More traditional oil and gas companies expect to focus on renewable energy and prioritize environmental initiatives in 2024, and a smaller majority than last year expects to increase fossil fuel production.

A new report from law firm Lathrop GPM released on Jan. 23 indicates energy decision makers are turning to renewables, carbon capture utilization and storage (CCUS) technologies, energy efficiency improvements and other environmental initiatives as they work to weather economic and regulatory headwinds and spur growth.

According to the 2024 Oil and Gas Outlook and Trends report, 65% of respondents said their companies would increase oil and gas production versus 72% the previous year, while 80% said their companies will increase focus on renewables, compared to 72% in 2023. In 2023, 46% said their companies planned to extend the life of aging infrastructure but, this year, 62% of companies planned to do so.

(Source: Lathrop GPM)

In 2023, 70% of respondents said their companies would prioritize environmental initiatives and, this year, 76% of companies are stepping up that focus.

For the report, Lathrop surveyed 100 oil and gas executives, 95 of whom were U.S.-based, in October 2023. About 80% of respondents were in the C-suite. Operations included E&P (47%), midstream and pipelines (45%), downstream (35%), fully-integrated renewables (32%) and upstream (26%).

Capex and inventory

The responses come despite a two-year slowdown in capex growth across the industry, with 47% of respondents citing investment challenges related to tax incentives and subsidies, according to Lathrop.

Patrick McRorie
“I think consolidation will be a big thing we need to look at, and what it means for both our clients and the energy-consuming public.” –Patrick McRorie, chair of Lathrop GPM’s energy practice. (Source: Lathrop GPM)

Decision makers had high expectations for capex in 2024 following the Exxon Mobil deal to purchase Pioneer Natural Resources and Chevron’s acquisition of Hess, according to the report.

Executives said they supported the notion of a capex increase as inventory runs scarce. Of respondents, 10% said they expect significantly higher capex in 2024 compared to 2023, with 34% saying somewhat higher and 47% saying capex rates would remain unchanged year over year.

Only 9% said they expected somewhat or significantly less capex this year.

“I think inventory is a big question,” Patrick McRorie, chair of Lathrop GPM’s energy practice, told Hart Energy. “Most recently, you're seeing continued M&A activity across all different sizes and scales of corporations. I think consolidation will be a big thing we need to look at, and what it means for both our clients and the energy-consuming public.”

McRorie said the consolidations affect everything from personnel to drilling schedules and beyond. “You look at companies coming together, and then they have to figure out what the respective drill schedule was and will be in the next quarter,” he said. “Taking my drill schedule and your drill schedule, and figuring out how to combine them is a heavy lift.”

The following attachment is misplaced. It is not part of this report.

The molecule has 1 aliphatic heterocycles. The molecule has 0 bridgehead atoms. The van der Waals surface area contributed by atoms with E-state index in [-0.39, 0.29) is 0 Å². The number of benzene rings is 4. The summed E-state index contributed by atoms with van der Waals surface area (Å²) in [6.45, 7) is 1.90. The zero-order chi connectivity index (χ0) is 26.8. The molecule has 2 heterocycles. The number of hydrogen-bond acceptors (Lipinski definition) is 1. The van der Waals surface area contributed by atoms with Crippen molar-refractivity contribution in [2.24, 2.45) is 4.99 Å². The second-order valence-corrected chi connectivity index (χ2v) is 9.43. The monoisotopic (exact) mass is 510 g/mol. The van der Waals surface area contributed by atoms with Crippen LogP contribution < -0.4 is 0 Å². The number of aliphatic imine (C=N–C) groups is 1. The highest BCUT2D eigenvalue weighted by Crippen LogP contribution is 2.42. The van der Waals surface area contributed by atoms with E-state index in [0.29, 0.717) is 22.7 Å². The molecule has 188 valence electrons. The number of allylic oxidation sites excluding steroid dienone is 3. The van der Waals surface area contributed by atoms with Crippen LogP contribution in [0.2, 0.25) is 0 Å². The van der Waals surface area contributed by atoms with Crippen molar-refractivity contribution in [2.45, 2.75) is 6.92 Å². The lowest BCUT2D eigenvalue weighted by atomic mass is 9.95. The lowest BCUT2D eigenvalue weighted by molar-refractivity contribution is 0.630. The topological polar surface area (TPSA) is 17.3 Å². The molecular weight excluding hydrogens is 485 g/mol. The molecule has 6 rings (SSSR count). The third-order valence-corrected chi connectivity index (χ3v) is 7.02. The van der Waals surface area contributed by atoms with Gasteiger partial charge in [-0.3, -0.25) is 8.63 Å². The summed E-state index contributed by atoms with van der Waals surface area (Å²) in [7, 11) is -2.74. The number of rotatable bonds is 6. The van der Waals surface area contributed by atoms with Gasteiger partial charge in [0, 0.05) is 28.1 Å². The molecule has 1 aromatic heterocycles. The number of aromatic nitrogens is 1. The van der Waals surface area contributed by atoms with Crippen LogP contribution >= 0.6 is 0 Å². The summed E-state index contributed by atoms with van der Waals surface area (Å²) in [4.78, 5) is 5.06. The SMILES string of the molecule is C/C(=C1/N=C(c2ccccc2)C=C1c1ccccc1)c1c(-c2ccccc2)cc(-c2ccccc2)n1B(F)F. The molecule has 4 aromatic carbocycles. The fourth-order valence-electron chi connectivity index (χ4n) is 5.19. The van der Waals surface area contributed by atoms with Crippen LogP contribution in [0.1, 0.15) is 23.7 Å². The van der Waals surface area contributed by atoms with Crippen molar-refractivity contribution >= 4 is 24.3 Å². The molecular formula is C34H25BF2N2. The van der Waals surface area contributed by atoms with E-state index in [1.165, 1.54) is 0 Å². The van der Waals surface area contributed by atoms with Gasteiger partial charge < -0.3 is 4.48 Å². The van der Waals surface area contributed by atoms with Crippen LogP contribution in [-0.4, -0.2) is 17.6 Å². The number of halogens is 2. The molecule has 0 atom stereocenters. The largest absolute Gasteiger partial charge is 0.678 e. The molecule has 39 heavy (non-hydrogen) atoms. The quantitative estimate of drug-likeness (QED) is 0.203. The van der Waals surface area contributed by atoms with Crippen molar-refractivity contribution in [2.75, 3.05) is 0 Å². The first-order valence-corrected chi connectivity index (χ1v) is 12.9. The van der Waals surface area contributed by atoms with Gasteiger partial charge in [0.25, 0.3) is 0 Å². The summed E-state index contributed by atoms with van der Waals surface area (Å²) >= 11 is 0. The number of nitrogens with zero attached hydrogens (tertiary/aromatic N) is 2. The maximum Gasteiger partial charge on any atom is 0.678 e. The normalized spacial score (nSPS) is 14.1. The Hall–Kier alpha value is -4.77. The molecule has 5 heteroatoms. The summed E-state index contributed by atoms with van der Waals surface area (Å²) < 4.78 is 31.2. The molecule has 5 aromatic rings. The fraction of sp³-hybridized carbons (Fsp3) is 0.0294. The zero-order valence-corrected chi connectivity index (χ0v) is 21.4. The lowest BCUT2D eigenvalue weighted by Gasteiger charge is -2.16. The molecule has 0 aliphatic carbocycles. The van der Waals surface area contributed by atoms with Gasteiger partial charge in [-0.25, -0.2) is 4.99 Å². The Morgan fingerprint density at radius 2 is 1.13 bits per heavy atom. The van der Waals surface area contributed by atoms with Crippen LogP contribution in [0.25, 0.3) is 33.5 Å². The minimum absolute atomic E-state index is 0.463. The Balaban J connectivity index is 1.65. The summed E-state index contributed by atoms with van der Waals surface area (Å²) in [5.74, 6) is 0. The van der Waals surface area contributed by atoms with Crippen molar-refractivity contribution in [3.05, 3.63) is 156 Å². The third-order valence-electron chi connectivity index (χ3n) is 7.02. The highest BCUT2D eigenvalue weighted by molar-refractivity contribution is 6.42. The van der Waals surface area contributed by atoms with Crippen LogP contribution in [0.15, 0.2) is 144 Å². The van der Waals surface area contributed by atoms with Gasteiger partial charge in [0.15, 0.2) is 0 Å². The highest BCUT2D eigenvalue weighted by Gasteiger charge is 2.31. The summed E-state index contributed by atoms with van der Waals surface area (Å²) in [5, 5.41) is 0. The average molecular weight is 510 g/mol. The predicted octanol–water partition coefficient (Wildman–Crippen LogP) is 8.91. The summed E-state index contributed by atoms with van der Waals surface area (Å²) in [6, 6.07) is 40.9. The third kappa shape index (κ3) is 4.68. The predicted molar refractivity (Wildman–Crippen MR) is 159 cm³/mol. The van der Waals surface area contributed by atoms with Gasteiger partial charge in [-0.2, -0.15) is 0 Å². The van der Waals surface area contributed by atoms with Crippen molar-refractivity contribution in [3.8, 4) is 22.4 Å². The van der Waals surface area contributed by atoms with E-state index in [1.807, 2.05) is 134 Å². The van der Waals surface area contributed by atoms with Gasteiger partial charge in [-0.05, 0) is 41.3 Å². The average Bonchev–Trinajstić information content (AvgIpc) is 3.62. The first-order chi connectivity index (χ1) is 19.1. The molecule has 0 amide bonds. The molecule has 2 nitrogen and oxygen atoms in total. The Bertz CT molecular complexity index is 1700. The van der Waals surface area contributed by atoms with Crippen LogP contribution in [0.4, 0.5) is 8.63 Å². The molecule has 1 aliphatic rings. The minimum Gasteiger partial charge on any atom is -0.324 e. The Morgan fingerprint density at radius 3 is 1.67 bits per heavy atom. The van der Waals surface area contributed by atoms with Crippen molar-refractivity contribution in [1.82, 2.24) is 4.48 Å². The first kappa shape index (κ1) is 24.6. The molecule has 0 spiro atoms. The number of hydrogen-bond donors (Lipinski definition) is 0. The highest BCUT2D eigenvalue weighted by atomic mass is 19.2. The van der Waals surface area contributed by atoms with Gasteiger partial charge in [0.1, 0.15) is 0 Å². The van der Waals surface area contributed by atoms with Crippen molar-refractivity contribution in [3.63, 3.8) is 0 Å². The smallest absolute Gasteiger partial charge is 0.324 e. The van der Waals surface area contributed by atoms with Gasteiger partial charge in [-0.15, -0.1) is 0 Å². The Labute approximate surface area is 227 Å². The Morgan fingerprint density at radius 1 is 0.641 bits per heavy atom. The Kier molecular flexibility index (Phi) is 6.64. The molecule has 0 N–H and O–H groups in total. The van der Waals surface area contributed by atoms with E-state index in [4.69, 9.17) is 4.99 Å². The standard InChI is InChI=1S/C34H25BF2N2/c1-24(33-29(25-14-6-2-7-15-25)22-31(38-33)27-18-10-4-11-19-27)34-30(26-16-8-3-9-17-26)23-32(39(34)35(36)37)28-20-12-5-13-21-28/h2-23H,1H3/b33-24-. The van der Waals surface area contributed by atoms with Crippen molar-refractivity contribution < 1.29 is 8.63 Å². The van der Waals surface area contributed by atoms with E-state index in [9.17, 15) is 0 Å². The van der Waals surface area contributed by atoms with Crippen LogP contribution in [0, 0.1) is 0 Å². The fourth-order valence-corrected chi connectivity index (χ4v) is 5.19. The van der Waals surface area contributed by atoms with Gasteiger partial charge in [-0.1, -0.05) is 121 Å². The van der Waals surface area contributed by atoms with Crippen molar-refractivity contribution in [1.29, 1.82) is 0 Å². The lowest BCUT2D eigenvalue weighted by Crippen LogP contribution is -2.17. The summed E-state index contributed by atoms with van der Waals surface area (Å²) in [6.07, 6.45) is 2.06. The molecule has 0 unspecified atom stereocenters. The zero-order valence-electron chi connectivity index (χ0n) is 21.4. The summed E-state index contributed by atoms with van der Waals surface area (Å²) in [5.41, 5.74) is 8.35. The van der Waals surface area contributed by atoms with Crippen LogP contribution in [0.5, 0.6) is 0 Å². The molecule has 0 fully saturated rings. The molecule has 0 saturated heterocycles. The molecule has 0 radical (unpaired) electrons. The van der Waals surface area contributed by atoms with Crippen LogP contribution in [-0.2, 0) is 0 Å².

While those decisions impact a lot of people, shareholders just want to know, “‘Are you still going to be able to produce as much oil in 2024?’ And there's just more depth to it than that,” he said. 

The confluence of capex and inventory may lead to more creative approaches, he said.

“If I am an oil and gas company land executive, I'm thinking about, ‘How does my capex live within trying to either go back in and drill horizontal wells where there were vertical ones,’” he said.

“‘How do I get creative in reducing that surface footprint and, therefore, the carbon emissions,’” McRorie added. “‘How do I get creative in talking about energy efficiency?’ A lot of stuff that's being done around that is, ‘How do you get a barrel of oil or an Mcf of gas from a wellhead to a market in a more efficient way?’”

Speaking of efficiency

McRorie said some major companies are playing a long game to position themselves as leaders in the energy transition and renewables sector.

According to the survey, about two-thirds of executives said energy efficiency would be a top operational or investment opportunity in 2024.

Nearly half of the respondents said their companies were exploring diversification opportunities due to cost, tax incentives and supply chain issues.

(Source: Lathrop GPM)

Of those surveyed, 66% said their companies would focus on improving energy efficiency, 51% on CCUS, 44% on electrification, 41% on solar PV, 41% on biofuel or biomass, 39% on utility-scale battery storage, 27% on hydrogen, 25% on LNG and 24% on geothermal.

Survey respondents believed CCUS will have utility-scale application within the next decade. The industry already has 154 U.S.-based CCUS projects in the development pipeline and seven under construction. Siting, construction of new pipelines, and enhanced system reliability are critical to these projects succeeding, the executives said.

ESG focus wains

(Source: Lathrop GPM)
(Source: Lathrop GPM)

While companies are more focused on energy efficiency, they have put ESG under the microscope, and fewer companies are implementing policies this year. 

This year, 32% of respondents said they had implemented ESG policies, flat from the previous year, while another 32% were in the process of implementing such policies this year, down from 42% the previous year. Nineteen percent of respondents said they are not considering policies this year, up from 12% the previous year.